And turned that old Vaio into this, I introduce you the Raven:
Need to get a working battery for this laptop though as the original one is dead. on the other hand, I lost the Wifi/Bluetooth switch on the disassembling/reassembling stuff.
Actually, now the keyboard works, it’s an US International one with some tuned keycaps and no Win key, the Super key is Roired’s Red. I found out that the battery was dead thanks to Haiku, also that the DVD player was faulty, so I replaced the HD witn an SSD and put the HD in the DVD tray. The rest is just some paint job that served as a Betatesting for future jobs, as it has some flaws.
With Haiku on the SSD is quite fast and really usable now. If finally the VGA out ends up working, it will be a nice “show off” at meetings. If not, will use a pendrive with some light linux distro.
Tomorrow the BIG SWITCH (the production desktop) will start. Let’s hope everything goes smooth and I can finish within the weekend. Will post the result.
I am frequently a duck, sorry about that.
(I mistyped it, deliberately.)
Nice Haiku sticker, btw. Good luck to the BIG SWITCH.
Also how it is off-topic?
Before … After. It makes me think about tv shows about car customisation. Those where the client comes with a wreck and when he’s back to the garage a year later, he can’t recognize his car.
No kidding, the beast looks great. Nice job you did there!
Indeed! And without handing over a sack of cash either…
@extrowerk, no need to sorry, being you a Luck, I’ll ask you the next winning lottery numbers, just in case…
The Haiku sticker is part of the ones I made for BeGeistert 2019 IIRC, I kept 5, now only 1 left. I should think of a Version 1.1 of the sticker for this year.
This is “off-topic” because I couldn’t find a category that fit this topic, from my point of view
@Starcrasher, looks better on pic than real… paint job mistakes are not so obvious on the pics…
@humdinger, total cost of this “pimp my laptop”:
- SSD Kingston A400 240GB: 28 € (local shop)
- Vaio US international keyboard: 13 € (aliexpress)
- HD adapter for DVD tray: 7€ (local shop)
- Black paint spray: 7 € (local shop)
- Red paint spray: 5 € (local shop)
- Cement Grey paint spray: 2x 8€ (local shop)
Total cost: 76€ and losing the Wifi/Bluetooth switch
Still need to get a working battery though.
Another lesson I learnt from this is: never again buy any laptop that does not have a full service manual freely available (it won’t happen in the near future, the Raven seems fine ATM). It was a PITA to find stuff on how to disassemble this. Until now I have some brands that will never, ever, again enter my environments: Apple, Asus and after my experience with this Vaio, Sony (thanks to youtube for some helping videos on this Vaio laptop, nothing to worry though as Sony does not sell laptops any more), being crApple the worst of them.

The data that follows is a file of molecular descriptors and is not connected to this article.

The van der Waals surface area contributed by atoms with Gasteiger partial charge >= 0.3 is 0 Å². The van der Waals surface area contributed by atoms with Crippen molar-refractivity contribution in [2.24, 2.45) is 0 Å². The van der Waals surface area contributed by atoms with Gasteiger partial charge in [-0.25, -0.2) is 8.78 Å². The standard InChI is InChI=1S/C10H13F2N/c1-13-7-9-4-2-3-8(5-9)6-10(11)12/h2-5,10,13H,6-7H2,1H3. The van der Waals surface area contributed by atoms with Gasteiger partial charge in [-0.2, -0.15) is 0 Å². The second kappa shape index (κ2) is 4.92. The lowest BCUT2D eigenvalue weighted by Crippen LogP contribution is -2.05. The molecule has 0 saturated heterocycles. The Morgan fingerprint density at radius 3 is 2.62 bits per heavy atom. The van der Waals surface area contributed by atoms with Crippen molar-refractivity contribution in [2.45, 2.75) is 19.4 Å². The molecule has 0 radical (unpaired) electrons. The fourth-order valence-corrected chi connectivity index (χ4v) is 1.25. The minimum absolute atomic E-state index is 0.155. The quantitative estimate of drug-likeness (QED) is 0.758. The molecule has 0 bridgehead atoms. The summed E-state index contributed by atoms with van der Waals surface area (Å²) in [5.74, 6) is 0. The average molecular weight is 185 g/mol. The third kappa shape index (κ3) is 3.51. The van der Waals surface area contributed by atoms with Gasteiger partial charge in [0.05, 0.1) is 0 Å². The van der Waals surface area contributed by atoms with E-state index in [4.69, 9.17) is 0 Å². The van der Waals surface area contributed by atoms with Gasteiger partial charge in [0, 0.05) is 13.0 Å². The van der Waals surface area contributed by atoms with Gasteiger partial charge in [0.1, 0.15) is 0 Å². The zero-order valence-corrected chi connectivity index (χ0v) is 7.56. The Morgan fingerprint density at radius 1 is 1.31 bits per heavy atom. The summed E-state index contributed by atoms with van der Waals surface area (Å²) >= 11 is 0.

All right, see ya after the switch.
It was 2018 in Hamburg germany. I have the same on my laptop.
Oh, strange to hear. I have had very good experience with my P8 (P67-M) ASUS motherboard working with HAIKU…
2018??? Damn!!! Time flies!!!
I was referring to devices, not parts. Asus displays and tablets to be more specific. Just the same as crapple hardware.
Back in August 2020 I started this post (Off-Topic), while in the process of “switching to Haiku”, where I made a list with the “equivalent” software moving from Linux, which is what I was mostly using at that time, and Windows, which I used for printing and scanning. At that time I had the PC triple booting Haiku, Linux and Windows. Now there is only Haiku on this box, as well as on the laptop that I pimped as shown in a prior post.
What I did here “fits” my needs at the moment. It might not fit yours, so if you try to do the same, beware. First do your research, ask, analise, test, hit your head against the wall… I am quite aware of the limitations I’m going to face from now on when using Haiku as a daily driver, though eventually all of them will get reduced sooner or later.
This process took longer than expected because of the pimping, first the laptop, then the desktop. Doing paint jobs with sprays is not “clean” at home if you don’t have a place that can get dirty. Then the tweaking, even today I’m yet to have the tweaking complete… patience little grasshopper.
I still need to keep some way of booting Windows and Linux for being able to use certain hardware and also for testing Videogames on those platforms. So I came to the “best solution ever”, remove all disks from the PC and put them inside USB cases, and boot each OS from its USB case but Haiku that would be the only OS on Baremetal.
Before doing anything I did backup every stuff onto an external drive. Way too much to loose whatever.
I just followed the guide of some genius on the internet who said that I just needed to install Windows onto the hard drive, connected to the mobo, then take it out and put it in the USB case and boot. Easy. Problem, some dumbasses believed that (me, myself and I). Once done, Windows wouldn’t boot from the USB drive, only from internal SATA connector.
After doing proper research, used Rufus to install Windows to an external USB drive. Done.